Mohammed FairouzCD cover

Sumeida’s Song

The Mimesis Ensemble

Scott Dunn, conductor

Bridge Records

 Cast

  • Mabrouka: Jo Ellen Miller
  • Asakir: Rachel Calloway
  • Sumeida: Robert Mack
  • Alwan: Mischa Bouvier

Sumeida’s Song, Mohammed Fairouz’s first opera, is based on the play Song of Death by Tawfiq al-Hakim. This story of a young man returning home and facing a long-standing family feud was adapted by Fairouz, as well, and the relatively plain language does well at communicating the major plot points. The music is very Stravinskian with punctuated orchestral rhythms, little ostinato figures, and slightly boxy tonal mechanics. The growth of microtonal colors in the third scene, however, is rather refreshing and engaging. I was surprised at the overall lack of ethnic-derived music given that the Egyptian setting and culture are strongly tied to the plot. I’m not asking for cliches or tastelessness, of course, but the relatively unspecific music suggests that the story could be happening anywhere. I suspect that the musical intent might be to make the story more of a generalize parable (since the story of sacrificing oneself for peace is a relatively universal ideal).

While Sumeida is in the title, this opera belongs to Rachel Calloway as Asakir. Present in almost every scene, this opera seems to be so much more about her than the title character but the libretto never really generates any sympathy for her. Calloway’s rich and powerful tone sounds like it has potential for great tenderness and nuance but the tone of this particular character never gets away from “angry evil shrew.” Her character’s edge is always present in her voice, never giving way to softness, and I would have enjoyed hearing Calloway’s dark sound in a more soothing melodic ground.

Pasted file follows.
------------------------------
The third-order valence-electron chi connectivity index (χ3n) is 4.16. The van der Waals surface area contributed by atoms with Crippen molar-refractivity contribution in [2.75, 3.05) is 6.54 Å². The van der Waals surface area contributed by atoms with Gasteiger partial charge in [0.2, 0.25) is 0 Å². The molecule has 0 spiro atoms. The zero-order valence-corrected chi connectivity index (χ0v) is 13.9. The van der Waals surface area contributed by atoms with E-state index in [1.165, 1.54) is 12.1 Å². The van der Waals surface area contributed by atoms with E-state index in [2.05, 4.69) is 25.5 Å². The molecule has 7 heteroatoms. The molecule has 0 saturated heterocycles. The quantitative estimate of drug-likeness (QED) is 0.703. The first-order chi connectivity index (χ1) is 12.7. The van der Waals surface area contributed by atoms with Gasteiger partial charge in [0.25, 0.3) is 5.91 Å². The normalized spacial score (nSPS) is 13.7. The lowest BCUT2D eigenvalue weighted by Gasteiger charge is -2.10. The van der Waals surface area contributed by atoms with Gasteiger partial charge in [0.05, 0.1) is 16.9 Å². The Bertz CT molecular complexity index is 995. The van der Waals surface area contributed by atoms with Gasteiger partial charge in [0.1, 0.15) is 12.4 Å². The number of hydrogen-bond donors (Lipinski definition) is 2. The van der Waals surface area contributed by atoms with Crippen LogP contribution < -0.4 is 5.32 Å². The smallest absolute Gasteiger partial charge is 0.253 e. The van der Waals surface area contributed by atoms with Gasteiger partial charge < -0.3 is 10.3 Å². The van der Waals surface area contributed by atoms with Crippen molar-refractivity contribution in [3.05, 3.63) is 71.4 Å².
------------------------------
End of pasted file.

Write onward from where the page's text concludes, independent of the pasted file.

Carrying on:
Overall, the music is a chain of solos with almost no ensemble singing whatsoever. I found most of the melodic lines emotionally flat with few resonating moments. Alwan’s lines “I won’t kill” towards the end of the second scene are punctuated with highly traditional harmonic cadences, for example. The ensuring argument builds up has wild energy and vibrant orchestration, I just find the drama uncompelling. This is always difficult when listening to an opera (instead of seeing it). All the motions that are happening on the stage could do much to heighten the impact.

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